Yes, I went for another Rivaayat dinner hosted by Threesixty at The Oberoi, New Delhi. As I mentioned in my last Rivaayat experience at Trident Gurgaon, this initiative by The Oberoi group is a way to bring the traditional cuisines to the forte and build up a repertoire of authentic Indian recipe for their properties all across India.
At Threesixty, we met Chef Arun Mathur who has worked with some khandani cooks and brought age old recipes from them for the patrons of The Oberoi. And I must say the chefs at Threesixty have done full justice to the traditional cuisines going by the things we tasted there.
Ruchira, Himanshu and I went for a dinner there last week and could not resist the crusty breads on the table. The brown rolls were so so good. As we were nibbling on the crusty rolls with butter, Deepica Sarma (Manager communications) introduced us with Chef Arun and he told us how he learnt the talli murghi from a cook in the by-lanes of old Delhi. And we could whiff the old Delhi spices when talli murghi came of the table along with a fiery peeli mirch ki chutney and hari chutney.
The Amritsari machhli was done really well, flavours of ajwain and slight tartness by amchoor well preserved. Many chefs drown the flavours in loads of besan coating and kill the fish but this one kept the promise, more so because the fish was very fresh.
Chawnk ki tikki is a baniya specialty from purani dilli and some parts of UP and it was done well too. Deep fried but light, with a stuffing of chownki hui hari matar, almost like matar ki ghugni. Some people make this tikki with a stuffing of chawnki mung ki daal. We tasted a few pickles on the table and loved the mushroom garlic pickle the most. Chicken and prawn pickles were good too but mushroom-garlic took the cake.
Among the mains my most favourite was the saag murgh kofte. Silky smooth chicken balls poached in water and then cooked lightly with wilted spinach was very delicately spiced and cooked just right. Maah chhole ki daal felt exactly like home cooked, light and honest. No nonsense of too much tomatoes or too much butter or cream in it and yet so flavourful.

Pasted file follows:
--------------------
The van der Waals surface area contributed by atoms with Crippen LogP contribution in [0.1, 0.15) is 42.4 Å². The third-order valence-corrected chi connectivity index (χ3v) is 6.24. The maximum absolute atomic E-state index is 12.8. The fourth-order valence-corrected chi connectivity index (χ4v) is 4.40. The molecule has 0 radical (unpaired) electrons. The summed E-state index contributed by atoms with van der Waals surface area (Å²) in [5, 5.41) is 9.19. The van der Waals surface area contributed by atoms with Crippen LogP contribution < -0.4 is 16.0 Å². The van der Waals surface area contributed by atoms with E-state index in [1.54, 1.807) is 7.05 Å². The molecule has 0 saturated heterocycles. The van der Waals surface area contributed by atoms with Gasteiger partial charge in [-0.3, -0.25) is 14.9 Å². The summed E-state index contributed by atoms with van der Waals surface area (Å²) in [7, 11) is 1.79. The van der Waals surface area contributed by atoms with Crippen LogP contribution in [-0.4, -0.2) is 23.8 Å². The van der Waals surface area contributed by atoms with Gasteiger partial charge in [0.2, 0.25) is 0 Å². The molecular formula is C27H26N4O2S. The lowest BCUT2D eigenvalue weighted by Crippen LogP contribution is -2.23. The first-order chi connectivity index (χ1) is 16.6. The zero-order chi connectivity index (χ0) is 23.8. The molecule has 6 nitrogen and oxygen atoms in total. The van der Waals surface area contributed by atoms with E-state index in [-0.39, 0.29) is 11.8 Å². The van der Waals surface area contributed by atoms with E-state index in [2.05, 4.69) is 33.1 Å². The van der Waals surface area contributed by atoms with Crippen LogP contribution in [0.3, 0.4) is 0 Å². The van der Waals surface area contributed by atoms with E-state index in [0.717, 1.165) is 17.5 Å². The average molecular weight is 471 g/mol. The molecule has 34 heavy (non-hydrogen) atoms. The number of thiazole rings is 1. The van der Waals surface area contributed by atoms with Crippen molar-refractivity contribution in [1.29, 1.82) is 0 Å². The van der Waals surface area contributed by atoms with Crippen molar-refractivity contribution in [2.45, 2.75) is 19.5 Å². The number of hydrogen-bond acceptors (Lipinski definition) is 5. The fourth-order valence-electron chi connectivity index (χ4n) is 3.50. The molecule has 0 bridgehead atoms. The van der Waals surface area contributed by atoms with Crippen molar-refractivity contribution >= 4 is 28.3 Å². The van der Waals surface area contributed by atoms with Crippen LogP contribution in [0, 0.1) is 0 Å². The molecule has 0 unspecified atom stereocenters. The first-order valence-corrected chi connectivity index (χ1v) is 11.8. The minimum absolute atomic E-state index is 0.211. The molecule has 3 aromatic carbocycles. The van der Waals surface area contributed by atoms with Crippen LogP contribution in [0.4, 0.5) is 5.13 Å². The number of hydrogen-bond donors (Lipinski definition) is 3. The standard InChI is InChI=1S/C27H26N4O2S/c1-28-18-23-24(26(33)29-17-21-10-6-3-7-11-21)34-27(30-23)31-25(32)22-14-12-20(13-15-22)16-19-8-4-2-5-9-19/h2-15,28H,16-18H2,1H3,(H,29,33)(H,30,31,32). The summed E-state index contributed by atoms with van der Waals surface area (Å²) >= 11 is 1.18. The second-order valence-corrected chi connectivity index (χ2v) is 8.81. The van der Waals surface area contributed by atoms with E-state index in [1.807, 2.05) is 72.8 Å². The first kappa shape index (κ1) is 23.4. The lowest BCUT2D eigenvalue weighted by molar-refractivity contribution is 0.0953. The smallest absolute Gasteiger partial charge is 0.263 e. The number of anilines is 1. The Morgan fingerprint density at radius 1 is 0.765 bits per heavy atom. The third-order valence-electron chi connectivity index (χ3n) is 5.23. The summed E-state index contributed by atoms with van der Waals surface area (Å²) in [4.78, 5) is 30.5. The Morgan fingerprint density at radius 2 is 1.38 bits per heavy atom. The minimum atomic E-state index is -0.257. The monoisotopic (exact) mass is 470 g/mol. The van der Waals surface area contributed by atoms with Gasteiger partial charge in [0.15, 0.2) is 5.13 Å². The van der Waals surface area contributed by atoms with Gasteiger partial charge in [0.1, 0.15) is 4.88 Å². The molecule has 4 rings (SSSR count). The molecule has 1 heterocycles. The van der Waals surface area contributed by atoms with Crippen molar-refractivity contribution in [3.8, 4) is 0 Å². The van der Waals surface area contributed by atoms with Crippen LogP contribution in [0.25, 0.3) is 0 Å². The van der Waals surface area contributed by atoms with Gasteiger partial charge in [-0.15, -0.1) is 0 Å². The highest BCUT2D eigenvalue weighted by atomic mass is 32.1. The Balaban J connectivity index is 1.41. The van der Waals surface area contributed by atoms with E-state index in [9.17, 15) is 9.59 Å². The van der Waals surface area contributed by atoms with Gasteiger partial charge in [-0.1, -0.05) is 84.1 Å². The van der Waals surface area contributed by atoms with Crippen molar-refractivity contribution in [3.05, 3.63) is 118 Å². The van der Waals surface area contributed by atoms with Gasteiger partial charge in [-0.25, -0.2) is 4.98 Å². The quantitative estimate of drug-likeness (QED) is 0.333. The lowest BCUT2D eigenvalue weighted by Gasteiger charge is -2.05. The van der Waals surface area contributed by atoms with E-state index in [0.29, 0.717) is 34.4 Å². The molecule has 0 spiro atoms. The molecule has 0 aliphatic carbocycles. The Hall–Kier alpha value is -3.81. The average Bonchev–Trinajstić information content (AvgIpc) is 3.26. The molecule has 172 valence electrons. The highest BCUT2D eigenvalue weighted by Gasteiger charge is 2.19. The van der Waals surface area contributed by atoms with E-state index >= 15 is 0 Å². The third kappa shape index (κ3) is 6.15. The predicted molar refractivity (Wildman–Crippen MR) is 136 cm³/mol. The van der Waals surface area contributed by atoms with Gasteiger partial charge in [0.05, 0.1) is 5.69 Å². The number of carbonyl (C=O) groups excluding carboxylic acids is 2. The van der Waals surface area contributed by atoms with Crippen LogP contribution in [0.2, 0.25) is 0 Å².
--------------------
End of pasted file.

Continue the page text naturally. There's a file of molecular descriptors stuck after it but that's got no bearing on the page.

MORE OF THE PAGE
I loved the rarah meat too as it was not over spicy like the dhabas and no oil floating on top. But the robustness of the spice was evident as it is supposed to be. Well balanced.
Nihari gosht was different from what we had tasted from Shahjahanabad ki Sair but was still very good. Light and aromatic with hints of saffron to be enjoyed with khameeri roti or baqarkhani roti. I took a bite from each type of roti and loved them all. Baqarkhani was not sweet and aromatic with saffron which I liked a lot. Garlic naan was also done really well but I can't eat too much breads with my meals.
Dahi wala kukkad was a bit too tart for my liking but not bad. I know many who would like it. I had found the saag murgh kofte and needed nothing else in fact. I would try and recreate it in my own kitchen really soon.
Desserts were served and everyone liked the gulathi which is a grainier version of phirni. This gulathi is a UP specialty chef Arun informed and is cooked along with some coconut and saffron, it was rich and heavy but tasted good. Although I don't enjoy such desserts much, 2 spoonfuls and I am done.
Gajar ka halwa was also good but we have had better gajar ka halwa so it did not make an impact.
I would definitely remember the saag murgh kofte, maah chhole ki daal and rarha meat from Threesixty and the fact that all food was light despite being traditional Indian curries. This is what I like when old recipes are treated with respect and recreated in a way that it can be enjoyed for normal meals.
We had some green tea before we departed. It was such a comforting meal for a chilly winter day.
It feels good when a traditional meal is served this well, is done justice towards and is enjoyed by everyone on the table. A meal that doesn't feel too heavy if you actually don't overeat.
Rivaayat is a great initiative by The Oberoi in fact. I am watching how it unfolds in other cities as a friend told Hyderabad is next where Rivaayat is unfolding.